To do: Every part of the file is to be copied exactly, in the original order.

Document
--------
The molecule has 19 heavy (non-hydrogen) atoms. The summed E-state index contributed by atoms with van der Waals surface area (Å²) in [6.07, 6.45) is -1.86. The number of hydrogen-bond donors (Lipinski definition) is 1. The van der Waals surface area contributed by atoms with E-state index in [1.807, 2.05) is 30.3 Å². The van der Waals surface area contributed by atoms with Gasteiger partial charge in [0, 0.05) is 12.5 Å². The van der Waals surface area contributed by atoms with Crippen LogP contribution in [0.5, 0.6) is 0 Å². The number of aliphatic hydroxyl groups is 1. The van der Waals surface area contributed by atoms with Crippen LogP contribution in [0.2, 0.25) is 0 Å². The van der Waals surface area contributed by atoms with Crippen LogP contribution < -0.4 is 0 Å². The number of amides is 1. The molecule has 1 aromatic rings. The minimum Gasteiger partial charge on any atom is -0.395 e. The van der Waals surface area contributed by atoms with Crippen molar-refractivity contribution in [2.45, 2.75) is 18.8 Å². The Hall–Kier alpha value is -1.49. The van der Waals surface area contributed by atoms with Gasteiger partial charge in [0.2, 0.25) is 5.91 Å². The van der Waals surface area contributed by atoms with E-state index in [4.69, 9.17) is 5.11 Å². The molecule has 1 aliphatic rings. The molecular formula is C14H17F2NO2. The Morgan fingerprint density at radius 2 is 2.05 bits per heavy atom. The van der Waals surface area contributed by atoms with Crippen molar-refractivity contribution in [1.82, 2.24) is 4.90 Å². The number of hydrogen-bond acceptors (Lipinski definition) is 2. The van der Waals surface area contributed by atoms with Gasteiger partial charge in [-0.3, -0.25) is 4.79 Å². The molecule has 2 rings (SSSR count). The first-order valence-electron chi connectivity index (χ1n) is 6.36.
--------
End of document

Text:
The molecule has 19 heavy (non-hydrogen) atoms. The summed E-state index contributed by atoms with van der Waals surface area (Å²) in [6.07, 6.45) is -1.86. The number of hydrogen-bond donors (Lipinski definition) is 1. The van der Waals surface area contributed by atoms with E-state index in [1.807, 2.05) is 30.3 Å². The van der Waals surface area contributed by atoms with Gasteiger partial charge in [0, 0.05) is 12.5 Å². The van der Waals surface area contributed by atoms with Crippen LogP contribution in [0.5, 0.6) is 0 Å². The number of aliphatic hydroxyl groups is 1. The van der Waals surface area contributed by atoms with Crippen LogP contribution in [0.2, 0.25) is 0 Å². The van der Waals surface area contributed by atoms with Crippen LogP contribution < -0.4 is 0 Å². The number of amides is 1. The molecule has 1 aromatic rings. The minimum Gasteiger partial charge on any atom is -0.395 e. The van der Waals surface area contributed by atoms with Crippen molar-refractivity contribution in [2.45, 2.75) is 18.8 Å². The Hall–Kier alpha value is -1.49. The van der Waals surface area contributed by atoms with Gasteiger partial charge in [0.2, 0.25) is 5.91 Å². The van der Waals surface area contributed by atoms with E-state index in [4.69, 9.17) is 5.11 Å². The molecule has 1 aliphatic rings. The molecular formula is C14H17F2NO2. The Morgan fingerprint density at radius 2 is 2.05 bits per heavy atom. The van der Waals surface area contributed by atoms with Crippen molar-refractivity contribution in [1.82, 2.24) is 4.90 Å². The number of hydrogen-bond acceptors (Lipinski definition) is 2. The van der Waals surface area contributed by atoms with Gasteiger partial charge in [-0.3, -0.25) is 4.79 Å². The molecule has 2 rings (SSSR count). The first-order valence-electron chi connectivity index (χ1n) is 6.36.